New EU rules for USB-C charging could force iPhone redesign

Legislators in the The European Union has chosen one charging port to rule them all. And that charging port is USB-C.

On Tuesday, EU officials ruled that all mobile electronic devices sold within the EU must come with a: USB-C charging port by the fall of 2024. The new mandate applies to rechargeable mobile devices such as phones, tablets, laptops, handheld game consoles, headphones and cameras. This move to standardize charging ports was done as a way to limit e-waste — consumers can buy devices without a charger in the box if they want — but also to make it easier for people to meet the energy needs of their many devices.

“This is a bit of a common sense win,” said Ben Wood, chief analyst at CCS Insight. “Consumers are tired of having many different chargers and many different ports.”

Standardization around USB-C as the tech industry’s main connection interface has been a long time coming, with many manufacturers making the switch years ago. After all, USB-C generally offers faster charging and transfer speeds than competing standards, and the cables are easy to find and use.

Yet there is one major player that is really going to feel this statement: Apple. All current iPhones and the base model iPad use the proprietary Lighting port, which is exclusive to Apple devices. There are over 1 billion iPhones in the world, and every iPhone model that Apple has released since 2012 has a Lightning port.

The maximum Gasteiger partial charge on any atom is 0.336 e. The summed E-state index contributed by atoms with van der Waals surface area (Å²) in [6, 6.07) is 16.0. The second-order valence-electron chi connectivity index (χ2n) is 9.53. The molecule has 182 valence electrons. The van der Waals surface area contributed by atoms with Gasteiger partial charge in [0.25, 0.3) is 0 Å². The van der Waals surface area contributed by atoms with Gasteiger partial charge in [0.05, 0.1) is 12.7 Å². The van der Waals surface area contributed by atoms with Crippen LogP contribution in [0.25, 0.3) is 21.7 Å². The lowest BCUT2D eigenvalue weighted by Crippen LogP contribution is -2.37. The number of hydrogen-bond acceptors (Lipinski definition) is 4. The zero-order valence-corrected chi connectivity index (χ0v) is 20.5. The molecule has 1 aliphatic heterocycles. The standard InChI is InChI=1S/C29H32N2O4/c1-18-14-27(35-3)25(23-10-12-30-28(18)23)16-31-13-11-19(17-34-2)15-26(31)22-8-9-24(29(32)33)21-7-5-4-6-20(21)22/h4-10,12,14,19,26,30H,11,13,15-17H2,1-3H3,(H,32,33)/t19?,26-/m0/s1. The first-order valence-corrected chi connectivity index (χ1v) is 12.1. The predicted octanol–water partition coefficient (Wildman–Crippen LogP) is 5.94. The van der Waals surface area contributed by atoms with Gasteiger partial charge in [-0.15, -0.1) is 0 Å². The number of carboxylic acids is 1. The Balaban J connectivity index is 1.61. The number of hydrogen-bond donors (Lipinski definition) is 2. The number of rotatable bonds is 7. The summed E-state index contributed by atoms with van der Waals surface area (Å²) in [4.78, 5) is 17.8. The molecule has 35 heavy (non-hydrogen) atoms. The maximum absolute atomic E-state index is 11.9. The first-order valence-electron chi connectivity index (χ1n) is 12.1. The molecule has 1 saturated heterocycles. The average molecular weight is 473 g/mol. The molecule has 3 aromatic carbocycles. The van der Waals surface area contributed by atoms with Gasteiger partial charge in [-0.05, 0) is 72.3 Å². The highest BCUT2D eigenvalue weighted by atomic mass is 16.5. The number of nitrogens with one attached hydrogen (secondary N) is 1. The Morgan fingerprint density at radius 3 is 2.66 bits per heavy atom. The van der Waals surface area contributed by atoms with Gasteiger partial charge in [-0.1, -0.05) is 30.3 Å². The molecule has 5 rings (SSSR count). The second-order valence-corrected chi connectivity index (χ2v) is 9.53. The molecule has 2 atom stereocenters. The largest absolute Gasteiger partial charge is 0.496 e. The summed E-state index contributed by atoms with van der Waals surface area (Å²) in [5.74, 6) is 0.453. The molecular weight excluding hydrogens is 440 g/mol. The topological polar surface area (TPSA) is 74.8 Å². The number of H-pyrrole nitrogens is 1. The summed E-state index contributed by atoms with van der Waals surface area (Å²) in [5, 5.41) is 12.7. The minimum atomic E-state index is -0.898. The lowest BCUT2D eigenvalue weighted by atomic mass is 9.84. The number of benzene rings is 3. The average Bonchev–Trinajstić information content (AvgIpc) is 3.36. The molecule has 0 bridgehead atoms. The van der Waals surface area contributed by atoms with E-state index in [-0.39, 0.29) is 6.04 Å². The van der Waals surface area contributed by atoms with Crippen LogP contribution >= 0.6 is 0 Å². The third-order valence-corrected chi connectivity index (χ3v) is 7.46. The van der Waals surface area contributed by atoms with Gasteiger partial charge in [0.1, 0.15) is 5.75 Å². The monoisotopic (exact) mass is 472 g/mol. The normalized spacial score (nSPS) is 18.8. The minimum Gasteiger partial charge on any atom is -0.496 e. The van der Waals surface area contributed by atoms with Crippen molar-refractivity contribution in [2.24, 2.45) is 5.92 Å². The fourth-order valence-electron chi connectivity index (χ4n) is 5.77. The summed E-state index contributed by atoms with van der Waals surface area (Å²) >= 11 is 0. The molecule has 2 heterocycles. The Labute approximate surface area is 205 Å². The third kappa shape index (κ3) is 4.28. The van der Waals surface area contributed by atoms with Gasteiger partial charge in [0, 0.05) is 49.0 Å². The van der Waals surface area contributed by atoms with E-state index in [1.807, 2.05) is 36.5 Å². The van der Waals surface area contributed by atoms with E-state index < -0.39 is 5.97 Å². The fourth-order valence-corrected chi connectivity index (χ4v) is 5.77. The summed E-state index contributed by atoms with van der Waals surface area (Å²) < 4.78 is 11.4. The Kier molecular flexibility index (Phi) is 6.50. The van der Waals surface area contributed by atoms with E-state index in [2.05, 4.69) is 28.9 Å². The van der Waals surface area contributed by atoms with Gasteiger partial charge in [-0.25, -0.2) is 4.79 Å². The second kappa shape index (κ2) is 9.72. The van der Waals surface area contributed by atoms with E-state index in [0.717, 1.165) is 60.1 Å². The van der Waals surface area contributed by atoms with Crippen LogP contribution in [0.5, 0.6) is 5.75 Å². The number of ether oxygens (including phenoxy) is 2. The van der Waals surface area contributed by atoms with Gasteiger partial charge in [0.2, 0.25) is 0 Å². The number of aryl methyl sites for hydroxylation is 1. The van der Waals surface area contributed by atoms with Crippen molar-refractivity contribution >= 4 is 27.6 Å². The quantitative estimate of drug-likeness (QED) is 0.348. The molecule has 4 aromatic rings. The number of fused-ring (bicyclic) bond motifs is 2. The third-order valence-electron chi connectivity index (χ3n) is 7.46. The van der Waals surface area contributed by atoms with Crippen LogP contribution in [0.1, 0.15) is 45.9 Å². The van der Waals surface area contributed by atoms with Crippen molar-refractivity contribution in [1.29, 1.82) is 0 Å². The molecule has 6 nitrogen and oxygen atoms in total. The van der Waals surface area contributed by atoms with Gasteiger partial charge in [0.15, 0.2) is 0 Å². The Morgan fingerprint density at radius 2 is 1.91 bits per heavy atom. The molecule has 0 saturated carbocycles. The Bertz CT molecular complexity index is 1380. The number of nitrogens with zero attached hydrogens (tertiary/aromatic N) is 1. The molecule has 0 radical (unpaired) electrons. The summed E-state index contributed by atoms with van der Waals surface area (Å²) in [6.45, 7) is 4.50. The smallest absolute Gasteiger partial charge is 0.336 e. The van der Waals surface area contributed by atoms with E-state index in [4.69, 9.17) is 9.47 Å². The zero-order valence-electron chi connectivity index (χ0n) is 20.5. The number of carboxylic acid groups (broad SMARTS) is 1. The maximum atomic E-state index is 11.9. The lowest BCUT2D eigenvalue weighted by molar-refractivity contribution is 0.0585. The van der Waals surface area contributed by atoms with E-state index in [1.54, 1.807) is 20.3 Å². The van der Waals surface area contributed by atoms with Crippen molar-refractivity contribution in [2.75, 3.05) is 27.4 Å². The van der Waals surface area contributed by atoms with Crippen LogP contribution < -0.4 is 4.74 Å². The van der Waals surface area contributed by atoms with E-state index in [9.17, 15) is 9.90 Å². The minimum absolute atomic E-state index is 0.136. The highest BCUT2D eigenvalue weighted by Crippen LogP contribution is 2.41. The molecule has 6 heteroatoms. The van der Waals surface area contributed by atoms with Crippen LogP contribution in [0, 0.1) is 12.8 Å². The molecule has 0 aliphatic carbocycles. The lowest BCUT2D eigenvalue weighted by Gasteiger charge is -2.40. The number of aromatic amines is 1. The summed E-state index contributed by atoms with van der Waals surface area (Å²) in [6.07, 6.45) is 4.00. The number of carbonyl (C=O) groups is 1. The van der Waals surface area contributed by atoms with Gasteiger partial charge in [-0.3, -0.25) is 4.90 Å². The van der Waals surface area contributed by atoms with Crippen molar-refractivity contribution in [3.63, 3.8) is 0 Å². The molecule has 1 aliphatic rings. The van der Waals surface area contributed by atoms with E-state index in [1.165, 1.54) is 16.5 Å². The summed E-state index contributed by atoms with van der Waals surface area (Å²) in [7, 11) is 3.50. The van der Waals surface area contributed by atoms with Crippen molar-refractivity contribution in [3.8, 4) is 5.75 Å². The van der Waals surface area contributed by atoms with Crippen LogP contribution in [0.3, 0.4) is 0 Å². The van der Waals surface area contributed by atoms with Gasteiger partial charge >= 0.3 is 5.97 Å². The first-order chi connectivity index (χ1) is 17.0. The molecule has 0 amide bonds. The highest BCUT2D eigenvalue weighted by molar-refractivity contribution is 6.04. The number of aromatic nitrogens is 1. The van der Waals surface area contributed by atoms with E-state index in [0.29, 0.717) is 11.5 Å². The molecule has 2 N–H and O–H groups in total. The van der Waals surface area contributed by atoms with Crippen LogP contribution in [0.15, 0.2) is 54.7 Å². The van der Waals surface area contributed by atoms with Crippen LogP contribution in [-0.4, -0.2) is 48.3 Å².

The most likely course of action for Apple is to simply switch to USB-C on all of its devices. It’s not that the company didn’t see this coming. It already uses USB-C connectors on MacBooks and most iPad models. Last month, Bloomberg reported that Apple has already been testing new iPhones with USB-C ports.

So now that the EU is forcing Apple’s hand, there’s a chance after years of speculation we’ll see a USB-C iPhone soon. However, a more radical scenario is just as likely.

“Then there’s the nuclear option for Apple,” says Wood, “which would sort of pay tribute to Jony Ive’s obsession with minimalism and remove a charging port altogether and go completely wireless.”

Wireless charging is already supported across the iPhone range. And while countless accessories and dongles attach to iPhones via the Lightning connector, Apple has proven not to be afraid to make major design changes that break the compatibility of those devices; the company faced a huge backlash when it removed the iPhone’s headphone jack, but went ahead anyway.

Apple did not respond to a request for comment.

This is also not the first time in recent history that an EU ruling has led to major changes in consumer technology companies. The GDPR, EU’s sweeping data privacy law, triggered what amounted to a global redesign of the web user experience. A law passed last year in France requiring device manufacturers to include repairability ratings on their products has led Apple and Samsung to set up their own consumer repair programs.

“What’s interesting is that EU lawmakers are able to almost shape global technology trends,” Wood says. “Whether it’s the right to repair, safety and environmental regulations they enforce, or anything like that with the universal connector, the sheer size of the European Union as a market of 500 million consumers means no major consumer electronics company can do this. can ignore.”

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